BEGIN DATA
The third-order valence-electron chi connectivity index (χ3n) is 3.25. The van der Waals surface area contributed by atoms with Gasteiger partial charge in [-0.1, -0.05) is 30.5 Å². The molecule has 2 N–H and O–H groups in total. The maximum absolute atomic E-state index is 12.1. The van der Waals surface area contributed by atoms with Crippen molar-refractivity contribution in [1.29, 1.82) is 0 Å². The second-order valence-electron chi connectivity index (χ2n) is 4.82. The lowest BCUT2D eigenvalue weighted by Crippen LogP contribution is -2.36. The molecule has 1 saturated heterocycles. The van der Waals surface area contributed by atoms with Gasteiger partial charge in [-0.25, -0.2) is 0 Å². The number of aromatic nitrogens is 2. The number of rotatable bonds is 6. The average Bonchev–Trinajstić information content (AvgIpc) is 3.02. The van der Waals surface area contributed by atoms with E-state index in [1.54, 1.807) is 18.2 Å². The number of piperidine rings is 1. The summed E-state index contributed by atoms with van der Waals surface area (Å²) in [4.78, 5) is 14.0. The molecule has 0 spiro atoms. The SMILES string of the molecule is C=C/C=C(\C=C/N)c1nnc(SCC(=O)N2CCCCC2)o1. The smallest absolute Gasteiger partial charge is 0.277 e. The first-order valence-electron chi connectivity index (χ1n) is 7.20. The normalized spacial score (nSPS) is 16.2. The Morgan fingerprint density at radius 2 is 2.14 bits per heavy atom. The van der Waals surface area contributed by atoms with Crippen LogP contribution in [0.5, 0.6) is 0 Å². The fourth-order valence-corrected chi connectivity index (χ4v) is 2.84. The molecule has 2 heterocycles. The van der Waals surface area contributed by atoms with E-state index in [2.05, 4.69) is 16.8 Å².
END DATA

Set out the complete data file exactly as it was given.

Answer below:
The third-order valence-electron chi connectivity index (χ3n) is 3.25. The van der Waals surface area contributed by atoms with Gasteiger partial charge in [-0.1, -0.05) is 30.5 Å². The molecule has 2 N–H and O–H groups in total. The maximum absolute atomic E-state index is 12.1. The van der Waals surface area contributed by atoms with Crippen molar-refractivity contribution in [1.29, 1.82) is 0 Å². The second-order valence-electron chi connectivity index (χ2n) is 4.82. The lowest BCUT2D eigenvalue weighted by Crippen LogP contribution is -2.36. The molecule has 1 saturated heterocycles. The van der Waals surface area contributed by atoms with Gasteiger partial charge in [-0.25, -0.2) is 0 Å². The number of aromatic nitrogens is 2. The number of rotatable bonds is 6. The average Bonchev–Trinajstić information content (AvgIpc) is 3.02. The van der Waals surface area contributed by atoms with E-state index in [1.54, 1.807) is 18.2 Å². The number of piperidine rings is 1. The summed E-state index contributed by atoms with van der Waals surface area (Å²) in [4.78, 5) is 14.0. The molecule has 0 spiro atoms. The SMILES string of the molecule is C=C/C=C(\C=C/N)c1nnc(SCC(=O)N2CCCCC2)o1. The smallest absolute Gasteiger partial charge is 0.277 e. The first-order valence-electron chi connectivity index (χ1n) is 7.20. The normalized spacial score (nSPS) is 16.2. The Morgan fingerprint density at radius 2 is 2.14 bits per heavy atom. The van der Waals surface area contributed by atoms with Crippen LogP contribution in [0.5, 0.6) is 0 Å². The fourth-order valence-corrected chi connectivity index (χ4v) is 2.84. The molecule has 2 heterocycles. The van der Waals surface area contributed by atoms with E-state index in [2.05, 4.69) is 16.8 Å².